A composite of images collected by New Horizons’ instruments during the spacecraft’s July 2015 Pluto flyby, this annotated map shows the newly-approved names in yellow and the ones approved in 2017 in white. Image Credit: NASA/JHUAPL/SwRI/Ross Beyer

A second set of names for features on Pluto, already used informally by members of NASA’s New Horizons mission, has received formal approval by the International Astronomical Union (IAU), the organization that names celestial objects and their features.

Submitted by the New Horizons mission, these 14 names honor pioneering explorers on Earth, space missions, scientists and engineers who have studied Pluto and the Kuiper Belt, and underworld mythology. Like the first set of 14 names for various features on Pluto’s surface, which were approved in 2017, all of these came from a 2015 public naming campaign organized jointly by the New Horizons mission, the SETI Institute, and the IAU.

NASA/New Horizons spacecraft

That campaign, titled “Our Pluto,” established a list of themes for names to be assigned to features on Pluto, Charon, and the system’s four small moons in advance of the July 2015 Pluto flyby. Themes for surface features on Pluto included names for the underworld from various world mythologies; gods, goddesses, and dwarfs associated with the underworld; heroes and other explorers of the underworld; writers associated with Pluto and the Kuiper Belt; and scientists and engineers associated with Pluto and the Kuiper Belt.

Participants could vote for names from a list of nominations suggested by the organizers or nominate a name of their choosing under the established categories.

____________________________________________________

From Science Alert
NASA Administrator Says Pluto Is Still a Planet, And Things Are Getting Heated
26 AUG 2019
MICHELLE STARR

NASA Administrator Says Pluto Is Still a Planet, And Things Are Getting Heated.

Saturday 24 August 2019 marked a vexing anniversary for planetary scientists. It was 13 years to the day that Pluto’s official definition changed – what was once numbered among the planets of the Solar System was now but a humble dwarf planet.

But not everyone agreed with the International Astronomical Union’s ruling – and now NASA Administrator Jim Bridenstine has added his voice to the chorus declaring support for Pluto’s membership in the Solar System Planet Club.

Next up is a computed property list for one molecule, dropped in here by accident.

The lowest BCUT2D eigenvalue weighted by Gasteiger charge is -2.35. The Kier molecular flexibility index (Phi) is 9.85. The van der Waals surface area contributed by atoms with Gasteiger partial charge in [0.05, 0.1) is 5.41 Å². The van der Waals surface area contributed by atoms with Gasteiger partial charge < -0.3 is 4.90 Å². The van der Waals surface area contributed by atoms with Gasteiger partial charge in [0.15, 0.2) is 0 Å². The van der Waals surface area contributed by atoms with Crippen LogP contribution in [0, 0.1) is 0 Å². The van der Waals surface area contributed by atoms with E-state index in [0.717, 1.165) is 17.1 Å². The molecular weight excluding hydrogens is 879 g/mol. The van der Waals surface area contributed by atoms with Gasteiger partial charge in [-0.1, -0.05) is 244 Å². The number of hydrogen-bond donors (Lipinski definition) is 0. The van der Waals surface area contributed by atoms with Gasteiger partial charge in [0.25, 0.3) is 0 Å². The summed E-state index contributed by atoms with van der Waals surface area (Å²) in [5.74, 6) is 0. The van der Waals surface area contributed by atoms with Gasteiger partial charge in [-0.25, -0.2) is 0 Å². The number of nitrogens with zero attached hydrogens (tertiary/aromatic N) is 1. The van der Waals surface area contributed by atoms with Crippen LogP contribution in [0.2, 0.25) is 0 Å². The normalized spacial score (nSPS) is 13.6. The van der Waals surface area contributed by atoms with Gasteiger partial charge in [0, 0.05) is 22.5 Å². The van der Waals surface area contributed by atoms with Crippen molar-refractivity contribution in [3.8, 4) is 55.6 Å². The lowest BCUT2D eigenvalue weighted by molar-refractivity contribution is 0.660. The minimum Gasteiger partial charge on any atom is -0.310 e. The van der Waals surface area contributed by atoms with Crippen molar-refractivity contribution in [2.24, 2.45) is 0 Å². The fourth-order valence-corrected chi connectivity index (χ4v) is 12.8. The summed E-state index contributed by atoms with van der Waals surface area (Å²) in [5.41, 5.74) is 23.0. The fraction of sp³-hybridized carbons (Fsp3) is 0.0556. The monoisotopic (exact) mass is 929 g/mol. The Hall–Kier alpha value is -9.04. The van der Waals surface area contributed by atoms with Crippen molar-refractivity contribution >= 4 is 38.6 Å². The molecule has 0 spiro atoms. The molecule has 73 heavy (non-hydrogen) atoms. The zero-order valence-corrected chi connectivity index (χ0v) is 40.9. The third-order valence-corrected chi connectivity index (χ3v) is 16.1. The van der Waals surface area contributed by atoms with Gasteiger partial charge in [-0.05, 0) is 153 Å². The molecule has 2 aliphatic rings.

“Just so you know, in my view, Pluto is a planet,” he said during a tour of the Aerospace Engineering Sciences Building at the University of Colorado Boulder.

“You can write that the NASA Administrator declared Pluto a planet once again. I’m sticking by that, it’s the way I learnt it, and I’m committed to it.”

Now, this doesn’t officially change anything, and his reasoning is a little facile – having learnt something one way doesn’t mean it has to stay that way, thank you geocentrism. It’s an off-the-cuff lighthearted remark, and that’s fine.

But it just so happens that planetary scientists have been banging the Pluto planet drum for years, and their reasons are a little more considered. Actually, a lot more.

When the IAU removed Pluto from the list of what had been nine planets in the Solar System in August 2006, the move was a corollary of its official definitions of planets and dwarf planets.

Before that, there had been no official definitions of these objects, which created problems when astronomer Mike Brown of the California Institute of Technology and colleagues discovered an object that seemed to be bigger than Pluto. (This object was later designated a dwarf planet, and named Eris, after the Greek goddess of strife and discord.)

The difference between a planet and a dwarf planet that changed Pluto’s status? Pluto – hanging out as it does in the Kuiper Belt asteroid field – has not cleared “the neighbourhood around its orbit” of other rocks.

This helped to resolve the perceived problem of other objects around the same size of Pluto, of which there are potentially hundreds. If Pluto was in the planet club, what was keeping the rest of the riff-raff out?

Planetary scientist Alan Stern, leader of NASA’s New Horizon’s mission, has been vocal about his disappointment with the decision to de-planet Pluto since it was made.

“My conclusion is that the IAU definition is not only unworkable and unteachable, but so scientifically flawed and internally contradictory that it cannot be strongly defended against claims of scientific sloppiness, “ir-rigor,” and cogent classification,” he wrote in September 2006.

“The New Horizons project, like a growing number of the public, and many hundreds if not thousands of professional research astronomers and planetary scientists, will not recognise the IAU’s planet definition resolution of Aug. 24, 2006.”

And so he has not. In fact, earlier this year, he debated Ron Ekers of the IAU, defending Pluto’s planet status.

It’s not just that only 424 of around 9,000 IAU members voted on the resolution, nor that hundreds of planetary scientists immediately petitioned against it.

It’s also that Pluto has its own multilayered atmosphere, organic compounds, weather, moons.

It has landscapes – rocky mountain ranges and wide plains. It has avalanches, maybe plutoquakes, maybe even liquid oceans. And that the definition based on orbital clearing has no historical merit.

And even if it did, one could argue that other planets haven’t cleared their neighbourhoods either – there are a lot of asteroids hanging around both Earth and Jupiter’s orbits (although not nearly as many as the Kuiper Belt.)

Scientists last year argued that a planet should be defined as an object that has become large enough to become a sphere.